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Marine Organisms as Model Systems in Biology and Medicine
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Main description:

This book highlights the potential advantages of using marine invertebrates like tunicates, echinoderms, sponges and cephalopods as models in both biological and medical research. Bioactive compounds found in marine organisms possess antibacterial, antifungal, anti-diabetic and anti-inflammatory properties, and can affect the immune and nervous systems. Despite substantial research on the medicinal attributes of various marine invertebrates, they are still very much underrepresented in scientific literature: the majority of cell, developmental and evolutionary scientific journals only publish research conducted on a few well-known model systems like Drosophila melanogaster or Xenopus laevis.
Addressing that gap, this book introduces readers to new model organisms like starfish or nemertera. By showing their benefits with regard to regeneration, stem cell research and Evo-Devo, the authors provide a cross-sectional view encompassing various disciplines of biological research. As such, this book will not only appeal to scientists currently working on marine organisms, but will also inspire future generations to pursue research of their own.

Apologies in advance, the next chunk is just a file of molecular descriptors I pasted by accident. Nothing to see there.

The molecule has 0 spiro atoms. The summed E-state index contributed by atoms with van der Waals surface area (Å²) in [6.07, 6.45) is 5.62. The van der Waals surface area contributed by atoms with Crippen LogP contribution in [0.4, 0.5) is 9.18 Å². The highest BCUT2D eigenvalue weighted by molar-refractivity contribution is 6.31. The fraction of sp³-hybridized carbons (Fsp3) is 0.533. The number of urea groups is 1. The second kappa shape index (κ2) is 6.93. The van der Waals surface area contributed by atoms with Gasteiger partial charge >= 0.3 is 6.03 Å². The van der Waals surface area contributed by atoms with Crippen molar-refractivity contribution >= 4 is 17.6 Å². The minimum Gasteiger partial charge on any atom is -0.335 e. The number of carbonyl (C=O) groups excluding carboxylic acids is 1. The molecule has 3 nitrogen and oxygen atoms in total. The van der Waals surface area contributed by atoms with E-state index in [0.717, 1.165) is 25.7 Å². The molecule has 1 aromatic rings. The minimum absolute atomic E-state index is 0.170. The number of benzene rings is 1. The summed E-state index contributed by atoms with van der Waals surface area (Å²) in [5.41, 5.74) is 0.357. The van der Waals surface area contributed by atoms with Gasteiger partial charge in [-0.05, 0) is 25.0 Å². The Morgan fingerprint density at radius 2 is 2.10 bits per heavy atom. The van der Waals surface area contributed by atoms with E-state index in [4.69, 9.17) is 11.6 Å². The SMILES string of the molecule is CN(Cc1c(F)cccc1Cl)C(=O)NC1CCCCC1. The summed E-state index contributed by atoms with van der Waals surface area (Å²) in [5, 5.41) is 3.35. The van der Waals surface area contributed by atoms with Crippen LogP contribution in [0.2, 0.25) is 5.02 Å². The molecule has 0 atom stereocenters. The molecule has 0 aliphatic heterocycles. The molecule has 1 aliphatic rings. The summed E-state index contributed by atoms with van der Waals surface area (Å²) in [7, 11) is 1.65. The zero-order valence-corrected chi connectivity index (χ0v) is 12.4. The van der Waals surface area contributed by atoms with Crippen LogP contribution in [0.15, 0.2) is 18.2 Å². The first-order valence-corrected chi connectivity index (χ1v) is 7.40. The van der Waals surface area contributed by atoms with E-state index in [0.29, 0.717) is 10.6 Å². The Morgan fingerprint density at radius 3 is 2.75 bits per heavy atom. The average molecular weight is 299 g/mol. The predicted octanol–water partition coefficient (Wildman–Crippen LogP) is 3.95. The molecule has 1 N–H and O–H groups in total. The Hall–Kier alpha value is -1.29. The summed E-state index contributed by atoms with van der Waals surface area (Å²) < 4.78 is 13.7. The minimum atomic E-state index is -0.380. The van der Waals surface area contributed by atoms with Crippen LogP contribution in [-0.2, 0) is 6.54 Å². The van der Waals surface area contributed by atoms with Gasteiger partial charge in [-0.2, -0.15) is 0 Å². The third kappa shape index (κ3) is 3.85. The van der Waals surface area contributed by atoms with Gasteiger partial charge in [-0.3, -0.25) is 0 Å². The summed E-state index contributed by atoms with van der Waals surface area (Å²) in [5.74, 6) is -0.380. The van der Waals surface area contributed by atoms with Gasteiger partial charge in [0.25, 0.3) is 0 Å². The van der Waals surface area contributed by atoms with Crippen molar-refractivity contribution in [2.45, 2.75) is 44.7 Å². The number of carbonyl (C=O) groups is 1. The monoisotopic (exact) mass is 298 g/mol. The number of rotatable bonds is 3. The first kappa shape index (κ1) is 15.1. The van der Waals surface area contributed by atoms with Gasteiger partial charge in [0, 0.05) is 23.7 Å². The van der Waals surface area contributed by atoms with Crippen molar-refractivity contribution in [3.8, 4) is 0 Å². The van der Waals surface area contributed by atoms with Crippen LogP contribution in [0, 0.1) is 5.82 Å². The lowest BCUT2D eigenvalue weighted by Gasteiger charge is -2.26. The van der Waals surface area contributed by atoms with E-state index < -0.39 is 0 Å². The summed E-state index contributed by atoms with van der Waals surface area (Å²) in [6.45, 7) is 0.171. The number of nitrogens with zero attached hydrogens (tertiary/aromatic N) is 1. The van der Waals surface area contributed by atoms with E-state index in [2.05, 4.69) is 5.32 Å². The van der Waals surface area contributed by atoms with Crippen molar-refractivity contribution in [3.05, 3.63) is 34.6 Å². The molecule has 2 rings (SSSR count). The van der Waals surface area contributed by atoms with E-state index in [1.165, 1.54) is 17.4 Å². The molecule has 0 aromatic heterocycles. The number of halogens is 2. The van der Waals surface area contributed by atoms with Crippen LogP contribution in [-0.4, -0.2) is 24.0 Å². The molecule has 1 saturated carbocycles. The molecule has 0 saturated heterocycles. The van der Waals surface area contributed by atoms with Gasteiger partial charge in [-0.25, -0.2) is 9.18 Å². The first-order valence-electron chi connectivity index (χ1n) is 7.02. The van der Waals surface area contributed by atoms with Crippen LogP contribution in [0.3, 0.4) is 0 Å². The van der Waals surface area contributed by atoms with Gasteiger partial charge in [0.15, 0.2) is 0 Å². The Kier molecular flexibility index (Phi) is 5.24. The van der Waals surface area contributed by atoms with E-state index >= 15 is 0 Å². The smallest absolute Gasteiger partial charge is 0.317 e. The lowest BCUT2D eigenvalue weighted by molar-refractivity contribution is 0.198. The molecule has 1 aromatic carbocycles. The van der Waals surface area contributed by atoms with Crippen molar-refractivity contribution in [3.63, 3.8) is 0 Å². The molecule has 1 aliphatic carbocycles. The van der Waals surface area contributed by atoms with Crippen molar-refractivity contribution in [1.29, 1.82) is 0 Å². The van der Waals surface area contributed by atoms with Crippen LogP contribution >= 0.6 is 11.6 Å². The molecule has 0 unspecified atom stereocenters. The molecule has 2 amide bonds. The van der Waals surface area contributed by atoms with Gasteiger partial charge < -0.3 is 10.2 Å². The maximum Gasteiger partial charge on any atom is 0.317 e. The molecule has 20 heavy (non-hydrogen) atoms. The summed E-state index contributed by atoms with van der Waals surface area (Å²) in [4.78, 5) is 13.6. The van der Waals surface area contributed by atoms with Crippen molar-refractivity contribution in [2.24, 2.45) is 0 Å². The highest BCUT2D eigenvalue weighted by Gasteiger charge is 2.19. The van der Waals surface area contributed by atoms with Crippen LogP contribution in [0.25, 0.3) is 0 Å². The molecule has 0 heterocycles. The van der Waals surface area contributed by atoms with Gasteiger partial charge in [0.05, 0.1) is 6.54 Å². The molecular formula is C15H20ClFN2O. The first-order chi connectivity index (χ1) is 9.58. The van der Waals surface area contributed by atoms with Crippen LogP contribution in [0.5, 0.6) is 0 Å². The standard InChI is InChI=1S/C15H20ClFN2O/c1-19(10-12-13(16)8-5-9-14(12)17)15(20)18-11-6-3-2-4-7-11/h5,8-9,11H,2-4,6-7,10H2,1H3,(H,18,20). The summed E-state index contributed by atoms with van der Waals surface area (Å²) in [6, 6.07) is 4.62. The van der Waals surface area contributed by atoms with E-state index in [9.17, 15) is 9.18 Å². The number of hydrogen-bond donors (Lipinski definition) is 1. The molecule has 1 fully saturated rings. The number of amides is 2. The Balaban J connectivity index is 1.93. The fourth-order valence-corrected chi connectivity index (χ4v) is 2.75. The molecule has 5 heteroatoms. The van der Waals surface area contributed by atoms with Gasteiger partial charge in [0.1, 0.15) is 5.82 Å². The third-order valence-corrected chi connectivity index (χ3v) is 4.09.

Contents:

1.Differentiation and transdifferentiation of sponge cellsMaja Adamska, Division of Biomedical Science and Biochemistry, Research School of BiologyLinnaeus Building 134, The Australian National University, Canberra, ACT 2601, Australia

2.Crabs reviewParvez Alam, Marie Curie Very Experienced Research Fellow, University of Edinburgh, UK
Fellow of the Institute of Materials, Minerals and Mining, UK
Adjunct Professor: Composite Materials and Biostructures, AAU, Finland
Visiting Professor in Biomimetics, UGM, Indonesia


3. Medusa reviewCheryl Ames, Department of Invertebrate Zoology, Smithsonian Museum of Natural History, Washington District of Columbia, USA
4. The crown of thorns starfish: from coral reef plague to model system
Kenneth W Baughman, Marine Genomics Unit, Okinawa Institute of Science and Technolog, Graduate University, Onna, Okinawa, 904-0495, Japan